house design, edtech & musings …so far!




It’s …Privates! Is it edupunk?

I was trawling through various blog posts and news sites yesterday and found this article on the Guardian’s website – ‘Sex, death and government oppression: how Channel 4 are re-inventing the educational video game‘- with a title like that you just have to read more…

A new game is being released that will probably upset a few people – but it made us (some of whom grew up with The Young Ones, Blackadder & Ben Elton) lol!

The name: ‘Privates‘; the aim: sex education for teenagers; the game: classic shoot ’em up.

I’ll leave you to read the details in the original article (and get a flavour from the trailer above). Needless to say, it’s much jollier than the ‘have sex and you will die’ campaign of the ’80s! It’s available online, on August 5th.

Also available from tomorrow, ‘The Curfew‘ is set in 2027 in an Orwellian Britain, with you playing a protester who could change the regime depending on your actions and relationships with others. It’s actually based on recent Government Acts trying to control teenagers’ anti-social behaviour. Another hit in the office is ‘War Twat‘ – a shooter where you fight buses, aliens and er …handbags!

Edupunk‘ is a term used to describe DIY attitudes to teaching and learning practices, originated from, I suspect, 40-somethings who are still ‘punk at heart’.  These games have been created by skilled programmers and designers so are not technically DIY, but they do seem to be tuned into other punk ideologies such as rebellion, anti-authoritarianism and generally being ‘shocking’. But do today’s teenagers share these attitudes? Will parents approve? More importantly, will these games be effective teaching resources?

As is often the case when reading, I’ve completely digressed from my original topic. This article also highlights ‘Smokescreen‘, an interactive drama that invites players to join ‘Whitesmoke’ where they experience the darker sides of social networking. It’s presented as a series of missions, each taking about 20 minutes to complete. This was released last year and has won it’s creators, ‘Six to Start‘, a couple of awards – I can’t believe I missed it before as, even though it’s aimed at teenagers, the messages are relevant to all web users and inspirational for future ‘myBrand‘ work.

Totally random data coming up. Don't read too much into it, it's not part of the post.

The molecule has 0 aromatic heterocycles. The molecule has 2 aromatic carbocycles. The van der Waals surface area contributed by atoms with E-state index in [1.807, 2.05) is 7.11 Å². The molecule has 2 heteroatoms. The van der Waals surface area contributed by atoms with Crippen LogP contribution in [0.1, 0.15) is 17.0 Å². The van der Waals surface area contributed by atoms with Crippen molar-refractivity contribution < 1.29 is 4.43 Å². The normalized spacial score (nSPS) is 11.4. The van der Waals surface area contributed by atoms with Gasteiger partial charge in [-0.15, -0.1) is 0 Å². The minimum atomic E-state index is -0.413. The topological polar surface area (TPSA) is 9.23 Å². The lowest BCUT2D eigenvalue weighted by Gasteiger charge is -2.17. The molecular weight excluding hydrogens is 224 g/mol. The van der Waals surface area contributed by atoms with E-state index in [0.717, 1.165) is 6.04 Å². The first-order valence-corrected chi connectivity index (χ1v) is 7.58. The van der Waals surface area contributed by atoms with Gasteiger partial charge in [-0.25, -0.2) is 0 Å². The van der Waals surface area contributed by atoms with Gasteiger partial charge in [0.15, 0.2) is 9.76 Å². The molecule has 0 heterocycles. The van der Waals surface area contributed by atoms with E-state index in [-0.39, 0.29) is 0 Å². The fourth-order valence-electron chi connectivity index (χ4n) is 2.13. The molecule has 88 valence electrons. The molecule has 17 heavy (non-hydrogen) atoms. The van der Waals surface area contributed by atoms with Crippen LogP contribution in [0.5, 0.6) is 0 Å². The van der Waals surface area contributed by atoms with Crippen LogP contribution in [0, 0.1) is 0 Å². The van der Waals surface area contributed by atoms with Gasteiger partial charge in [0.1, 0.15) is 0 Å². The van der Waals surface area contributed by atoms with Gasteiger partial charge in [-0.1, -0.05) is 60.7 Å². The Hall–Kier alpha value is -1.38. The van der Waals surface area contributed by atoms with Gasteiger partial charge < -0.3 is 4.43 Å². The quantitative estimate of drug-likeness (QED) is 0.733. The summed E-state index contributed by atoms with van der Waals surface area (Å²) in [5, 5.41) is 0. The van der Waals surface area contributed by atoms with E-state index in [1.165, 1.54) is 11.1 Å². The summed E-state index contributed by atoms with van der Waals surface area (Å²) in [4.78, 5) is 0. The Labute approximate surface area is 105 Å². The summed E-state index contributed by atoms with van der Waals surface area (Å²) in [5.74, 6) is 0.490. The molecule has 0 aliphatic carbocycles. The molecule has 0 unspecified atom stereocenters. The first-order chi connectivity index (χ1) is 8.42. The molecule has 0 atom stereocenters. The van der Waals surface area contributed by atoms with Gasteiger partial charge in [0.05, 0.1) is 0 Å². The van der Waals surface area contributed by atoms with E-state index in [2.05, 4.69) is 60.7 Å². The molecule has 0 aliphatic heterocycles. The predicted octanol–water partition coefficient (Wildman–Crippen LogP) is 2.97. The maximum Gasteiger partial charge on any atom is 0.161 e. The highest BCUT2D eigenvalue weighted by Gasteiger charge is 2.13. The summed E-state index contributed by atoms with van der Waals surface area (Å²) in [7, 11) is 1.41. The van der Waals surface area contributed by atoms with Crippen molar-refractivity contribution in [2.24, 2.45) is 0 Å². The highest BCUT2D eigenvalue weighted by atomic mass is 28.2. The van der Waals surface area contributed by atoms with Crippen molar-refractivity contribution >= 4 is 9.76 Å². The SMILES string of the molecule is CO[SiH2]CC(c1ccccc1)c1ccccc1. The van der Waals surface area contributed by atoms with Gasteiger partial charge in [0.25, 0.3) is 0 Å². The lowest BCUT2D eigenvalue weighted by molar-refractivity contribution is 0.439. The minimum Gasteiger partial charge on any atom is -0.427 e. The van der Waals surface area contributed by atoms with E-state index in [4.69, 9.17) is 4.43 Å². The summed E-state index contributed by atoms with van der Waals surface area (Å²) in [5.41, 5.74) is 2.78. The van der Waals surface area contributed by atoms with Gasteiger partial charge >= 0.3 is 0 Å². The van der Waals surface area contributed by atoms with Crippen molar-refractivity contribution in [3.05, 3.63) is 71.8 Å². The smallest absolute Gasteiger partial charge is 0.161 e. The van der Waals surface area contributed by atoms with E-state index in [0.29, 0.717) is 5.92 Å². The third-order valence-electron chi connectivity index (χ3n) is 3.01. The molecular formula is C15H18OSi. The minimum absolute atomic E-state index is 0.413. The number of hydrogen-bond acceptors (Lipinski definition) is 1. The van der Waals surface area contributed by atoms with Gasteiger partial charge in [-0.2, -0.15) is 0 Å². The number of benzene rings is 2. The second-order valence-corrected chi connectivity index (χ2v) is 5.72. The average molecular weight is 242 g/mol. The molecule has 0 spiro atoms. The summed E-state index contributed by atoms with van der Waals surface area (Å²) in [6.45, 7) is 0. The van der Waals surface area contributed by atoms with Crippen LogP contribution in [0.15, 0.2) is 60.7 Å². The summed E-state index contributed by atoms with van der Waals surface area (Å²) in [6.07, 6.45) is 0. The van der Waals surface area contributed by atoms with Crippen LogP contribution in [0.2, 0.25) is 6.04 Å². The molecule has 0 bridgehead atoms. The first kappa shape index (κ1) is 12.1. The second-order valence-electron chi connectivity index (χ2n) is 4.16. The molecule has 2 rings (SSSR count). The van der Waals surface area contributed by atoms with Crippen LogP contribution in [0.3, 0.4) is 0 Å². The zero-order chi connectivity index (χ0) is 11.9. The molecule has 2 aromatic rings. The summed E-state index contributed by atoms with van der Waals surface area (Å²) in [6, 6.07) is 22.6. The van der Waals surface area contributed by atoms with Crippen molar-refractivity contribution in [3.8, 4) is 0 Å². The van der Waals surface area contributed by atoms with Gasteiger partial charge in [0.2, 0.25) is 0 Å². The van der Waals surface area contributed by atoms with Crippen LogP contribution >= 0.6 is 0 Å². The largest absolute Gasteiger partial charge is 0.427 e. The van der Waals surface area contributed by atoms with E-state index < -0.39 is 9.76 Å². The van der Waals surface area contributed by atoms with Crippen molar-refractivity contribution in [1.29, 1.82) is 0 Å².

It’s encouraging that Channel 4 are looking to small, independent ‘digital creative’ outfits and, in some cases, such as with ‘Privates’ creators, ‘Zombie Cow‘, helping these companies get off the ground. If anyone’s interested in creating a game, see 4 Producers, Channel 4’s online commissioning guide.

Can’t resist returning to ‘Privates’ for the last line – ‘ Never Mind the Bollocks: Here’s The Sex Pistols’


myPeLC10 – Day Two!

Day 2 started with an excellent keynote by Dave White (Uni. of Oxford) who talked about the transition of co-digital to the post-digital. Through a diagram, based on David McCandless’ “Hierarchy of Digital Distractions“, he introduced the different types of users involved as  pioneers (building new stuff); players (networkers who influence the evolution of tech); pragmatists (want to know what tech is for and how to use it correctly) and phollowers (don’t experiment, use normalised tech). This made me think about what category I, as a Learning Technologist, would fall into…  I wouldn’t class myself as a ‘player‘ although certainly our role involves presenting at conferences and networking. I don’t think I totally fit in the ‘pragmatist’ category either as I show people tech and advise on how it could be used, usually in response to lecturers approaching me with an idea for enhancing their teaching. Dave concluded that the players and  pragmatists need to talk to each other – I would argue Learning Technologists, and other support staff involved with e-learning, make up a missing layer between players and pragmatists and actually are the ‘conversation‘. I’d be interested to hear what others think…